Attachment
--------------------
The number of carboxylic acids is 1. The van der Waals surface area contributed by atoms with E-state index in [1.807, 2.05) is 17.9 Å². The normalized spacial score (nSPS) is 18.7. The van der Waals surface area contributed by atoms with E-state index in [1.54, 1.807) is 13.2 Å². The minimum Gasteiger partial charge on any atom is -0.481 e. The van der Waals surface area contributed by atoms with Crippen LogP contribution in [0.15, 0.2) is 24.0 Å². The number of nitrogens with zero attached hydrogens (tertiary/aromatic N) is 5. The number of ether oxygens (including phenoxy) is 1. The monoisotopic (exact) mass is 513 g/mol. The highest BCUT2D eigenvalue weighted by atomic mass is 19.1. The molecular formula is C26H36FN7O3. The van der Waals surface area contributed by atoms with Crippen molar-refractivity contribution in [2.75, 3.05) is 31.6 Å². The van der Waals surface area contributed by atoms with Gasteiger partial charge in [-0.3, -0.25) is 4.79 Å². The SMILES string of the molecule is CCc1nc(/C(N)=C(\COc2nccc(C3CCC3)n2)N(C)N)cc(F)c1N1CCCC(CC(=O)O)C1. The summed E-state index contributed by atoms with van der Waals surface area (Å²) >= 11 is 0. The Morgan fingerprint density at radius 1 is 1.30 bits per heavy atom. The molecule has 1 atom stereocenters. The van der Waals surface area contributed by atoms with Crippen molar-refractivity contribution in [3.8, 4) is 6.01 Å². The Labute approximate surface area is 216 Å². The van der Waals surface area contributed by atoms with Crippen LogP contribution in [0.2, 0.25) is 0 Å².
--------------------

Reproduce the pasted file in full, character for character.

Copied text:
The number of carboxylic acids is 1. The van der Waals surface area contributed by atoms with E-state index in [1.807, 2.05) is 17.9 Å². The normalized spacial score (nSPS) is 18.7. The van der Waals surface area contributed by atoms with E-state index in [1.54, 1.807) is 13.2 Å². The minimum Gasteiger partial charge on any atom is -0.481 e. The van der Waals surface area contributed by atoms with Crippen LogP contribution in [0.15, 0.2) is 24.0 Å². The number of nitrogens with zero attached hydrogens (tertiary/aromatic N) is 5. The number of ether oxygens (including phenoxy) is 1. The monoisotopic (exact) mass is 513 g/mol. The highest BCUT2D eigenvalue weighted by atomic mass is 19.1. The molecular formula is C26H36FN7O3. The van der Waals surface area contributed by atoms with Crippen molar-refractivity contribution in [2.75, 3.05) is 31.6 Å². The van der Waals surface area contributed by atoms with Gasteiger partial charge in [-0.3, -0.25) is 4.79 Å². The SMILES string of the molecule is CCc1nc(/C(N)=C(\COc2nccc(C3CCC3)n2)N(C)N)cc(F)c1N1CCCC(CC(=O)O)C1. The summed E-state index contributed by atoms with van der Waals surface area (Å²) >= 11 is 0. The Morgan fingerprint density at radius 1 is 1.30 bits per heavy atom. The molecule has 1 atom stereocenters. The van der Waals surface area contributed by atoms with Crippen molar-refractivity contribution in [3.8, 4) is 6.01 Å². The Labute approximate surface area is 216 Å². The van der Waals surface area contributed by atoms with Crippen LogP contribution in [0.2, 0.25) is 0 Å².